COVID Spike: Mumbai Hospitals to Allot Beds Via Ward War Rooms
All ICU beds and and 80% of all COVID beds will be reserved for allotment through BMC’s “Ward War Rooms”.
Amid a surge in COVID-19 cases and a potential shortage of hospital beds in Mumbai, BMC has announced that all ICU beds and and 80% of all COVID beds will be reserved for centralised allotment through the civic body’s ‘Ward War Rooms’.
Further, hospitals will not be allowed to directly allot any of these reserved beds to patients. Mumbai recorded 5,888 news cases and 12 deaths on Monday.
Meanwhile, Maharashtra continued to be the worst-hit state in the country and concerns have also emerged regarding the availability of hospital beds for patients requiring hospitalisation in the near future.
“Eighty percent of total COVID beds and 100% of ICU beds at private hospitals shall be kept reserved for Ward War Room allotment of COVID19 patients only. No direct admission to any of these reserved beds to be taken by hospitals.”A BMC circular on Tuesday, 29 March, as quote by ANI
BMC Commissionar Iqbal Singh Chahal also reportedly informed ANI that they will be making an additional 2,269 beds available for COVID patients in private hospitals (including 360 ICUs) with immediate effect.
“This will be in addition to more than 3,000 beds currently vacant in Mumbai for COVID patients,” the BMC Commissioner informed.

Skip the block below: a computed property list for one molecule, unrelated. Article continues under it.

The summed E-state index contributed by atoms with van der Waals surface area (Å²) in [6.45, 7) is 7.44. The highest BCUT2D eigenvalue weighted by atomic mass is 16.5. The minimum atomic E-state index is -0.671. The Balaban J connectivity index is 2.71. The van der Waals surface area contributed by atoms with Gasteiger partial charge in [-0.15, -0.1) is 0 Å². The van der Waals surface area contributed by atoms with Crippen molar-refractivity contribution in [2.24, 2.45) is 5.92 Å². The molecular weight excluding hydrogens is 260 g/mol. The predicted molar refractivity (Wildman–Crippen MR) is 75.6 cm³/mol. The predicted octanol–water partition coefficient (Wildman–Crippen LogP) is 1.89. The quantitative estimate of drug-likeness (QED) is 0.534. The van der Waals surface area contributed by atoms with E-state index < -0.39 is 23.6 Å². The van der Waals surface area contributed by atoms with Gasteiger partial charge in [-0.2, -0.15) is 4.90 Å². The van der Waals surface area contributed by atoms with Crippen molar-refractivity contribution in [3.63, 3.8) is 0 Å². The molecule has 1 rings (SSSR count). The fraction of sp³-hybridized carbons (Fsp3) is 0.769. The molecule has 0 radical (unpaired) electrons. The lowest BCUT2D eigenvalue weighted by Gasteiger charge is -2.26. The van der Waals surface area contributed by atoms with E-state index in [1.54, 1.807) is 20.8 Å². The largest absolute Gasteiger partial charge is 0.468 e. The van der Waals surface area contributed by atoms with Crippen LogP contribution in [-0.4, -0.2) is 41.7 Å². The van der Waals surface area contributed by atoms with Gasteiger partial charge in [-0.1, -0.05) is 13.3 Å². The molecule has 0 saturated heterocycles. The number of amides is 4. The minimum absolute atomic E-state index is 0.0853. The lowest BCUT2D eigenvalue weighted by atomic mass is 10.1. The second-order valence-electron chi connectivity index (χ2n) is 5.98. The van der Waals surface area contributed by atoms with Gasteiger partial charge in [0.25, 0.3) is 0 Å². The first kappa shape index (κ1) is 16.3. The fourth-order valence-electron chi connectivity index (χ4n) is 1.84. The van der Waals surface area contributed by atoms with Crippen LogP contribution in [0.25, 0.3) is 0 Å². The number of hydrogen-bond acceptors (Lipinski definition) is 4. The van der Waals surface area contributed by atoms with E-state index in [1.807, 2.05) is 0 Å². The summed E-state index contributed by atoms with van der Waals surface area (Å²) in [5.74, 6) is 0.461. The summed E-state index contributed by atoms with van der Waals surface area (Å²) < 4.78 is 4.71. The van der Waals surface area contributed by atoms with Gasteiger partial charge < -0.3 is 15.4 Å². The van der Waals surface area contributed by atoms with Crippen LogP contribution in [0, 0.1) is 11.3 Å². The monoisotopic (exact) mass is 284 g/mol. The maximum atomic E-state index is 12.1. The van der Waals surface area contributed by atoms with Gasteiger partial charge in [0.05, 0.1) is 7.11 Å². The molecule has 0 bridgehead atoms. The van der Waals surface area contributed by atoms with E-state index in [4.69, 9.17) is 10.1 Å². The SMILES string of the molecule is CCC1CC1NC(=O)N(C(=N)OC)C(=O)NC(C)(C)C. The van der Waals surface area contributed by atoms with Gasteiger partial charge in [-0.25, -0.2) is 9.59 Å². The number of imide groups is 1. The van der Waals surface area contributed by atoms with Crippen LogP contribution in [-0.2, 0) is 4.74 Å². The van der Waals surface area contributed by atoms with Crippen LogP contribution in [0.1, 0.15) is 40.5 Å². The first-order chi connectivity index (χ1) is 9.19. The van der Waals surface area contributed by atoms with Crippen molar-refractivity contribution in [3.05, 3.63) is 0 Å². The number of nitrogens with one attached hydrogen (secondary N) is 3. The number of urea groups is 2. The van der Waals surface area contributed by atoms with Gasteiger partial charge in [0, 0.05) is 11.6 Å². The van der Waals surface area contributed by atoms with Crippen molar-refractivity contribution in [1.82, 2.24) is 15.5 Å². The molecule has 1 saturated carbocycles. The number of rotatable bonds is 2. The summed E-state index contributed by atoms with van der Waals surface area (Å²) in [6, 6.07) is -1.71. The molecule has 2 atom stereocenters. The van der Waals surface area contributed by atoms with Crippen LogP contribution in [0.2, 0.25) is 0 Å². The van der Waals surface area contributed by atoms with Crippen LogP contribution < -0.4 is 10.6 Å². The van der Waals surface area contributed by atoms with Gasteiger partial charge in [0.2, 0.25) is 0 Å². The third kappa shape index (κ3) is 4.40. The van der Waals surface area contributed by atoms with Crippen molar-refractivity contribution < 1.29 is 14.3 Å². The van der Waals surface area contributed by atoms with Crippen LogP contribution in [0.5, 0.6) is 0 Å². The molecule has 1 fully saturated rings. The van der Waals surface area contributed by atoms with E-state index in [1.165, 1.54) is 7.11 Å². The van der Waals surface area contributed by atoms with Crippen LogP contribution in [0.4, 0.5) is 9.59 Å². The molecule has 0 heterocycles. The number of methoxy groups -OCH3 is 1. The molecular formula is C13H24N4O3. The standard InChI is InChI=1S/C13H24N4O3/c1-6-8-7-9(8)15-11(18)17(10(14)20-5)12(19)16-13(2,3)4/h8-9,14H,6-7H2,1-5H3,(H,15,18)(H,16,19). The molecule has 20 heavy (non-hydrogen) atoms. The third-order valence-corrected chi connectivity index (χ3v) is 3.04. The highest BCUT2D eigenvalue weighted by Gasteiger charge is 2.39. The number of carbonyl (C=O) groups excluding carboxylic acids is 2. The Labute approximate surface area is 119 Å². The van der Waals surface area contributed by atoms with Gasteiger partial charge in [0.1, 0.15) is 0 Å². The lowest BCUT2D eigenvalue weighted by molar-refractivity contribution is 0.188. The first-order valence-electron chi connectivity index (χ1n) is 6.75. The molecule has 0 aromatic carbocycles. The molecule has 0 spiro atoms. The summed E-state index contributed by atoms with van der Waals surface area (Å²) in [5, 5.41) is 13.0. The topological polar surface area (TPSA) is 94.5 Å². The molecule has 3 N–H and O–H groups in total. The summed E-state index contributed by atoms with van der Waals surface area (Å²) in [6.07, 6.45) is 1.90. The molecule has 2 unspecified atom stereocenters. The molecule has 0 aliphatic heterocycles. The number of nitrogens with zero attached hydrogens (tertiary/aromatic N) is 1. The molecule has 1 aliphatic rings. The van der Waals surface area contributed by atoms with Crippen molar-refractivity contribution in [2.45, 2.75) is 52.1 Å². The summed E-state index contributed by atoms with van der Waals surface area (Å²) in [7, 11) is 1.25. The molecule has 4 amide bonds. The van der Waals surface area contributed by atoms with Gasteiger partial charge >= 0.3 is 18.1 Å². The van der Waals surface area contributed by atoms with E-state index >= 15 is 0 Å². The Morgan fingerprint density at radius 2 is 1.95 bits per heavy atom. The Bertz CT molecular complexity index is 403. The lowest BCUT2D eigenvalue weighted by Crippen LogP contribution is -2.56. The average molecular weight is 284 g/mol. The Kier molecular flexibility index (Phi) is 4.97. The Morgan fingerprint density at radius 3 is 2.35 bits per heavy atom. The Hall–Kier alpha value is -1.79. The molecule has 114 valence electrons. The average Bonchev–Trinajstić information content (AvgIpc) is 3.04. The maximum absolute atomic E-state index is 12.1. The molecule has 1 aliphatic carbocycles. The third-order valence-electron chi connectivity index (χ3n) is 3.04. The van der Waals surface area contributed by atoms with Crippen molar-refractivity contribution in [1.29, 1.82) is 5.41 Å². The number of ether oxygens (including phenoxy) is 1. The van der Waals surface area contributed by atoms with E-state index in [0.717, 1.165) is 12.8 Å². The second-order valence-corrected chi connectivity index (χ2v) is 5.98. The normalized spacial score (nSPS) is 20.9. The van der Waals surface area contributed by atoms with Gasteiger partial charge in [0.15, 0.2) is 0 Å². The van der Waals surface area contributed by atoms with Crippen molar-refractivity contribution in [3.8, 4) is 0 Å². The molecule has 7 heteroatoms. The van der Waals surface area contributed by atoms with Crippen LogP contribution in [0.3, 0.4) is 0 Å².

As per NDTV, of the 3,000 beds presently available for COVID patients in Mumbai, 450 are at private hospitals. These hospitals said that they were already close to a situation where beds were filling up. They were also asked to discharge asymptomatic patients at the earliest in order to make room for patients showing serious symptoms.
NDTV further reported that Mumbai, was aiming to make 7,000 beds available for COVID positive patients by this weekend.
BMC has further reportedly asked hospitals to not allot COVID beds to asymptomatic patients in a bid to ensure “prompt availability of beds to the needy”.
Maharashtra Chief Minister Uddhav Thackeray on Sunday, 28 March, directed officials to prepare a plan to implement a lockdown, saying that people were not following safety precautions and norms.
“There should not be any kind of confusion among people once a lockdown is announced,” Thackeray said, according to the report, instructing officials to prepare a plan that won’t affect the state’s economy.
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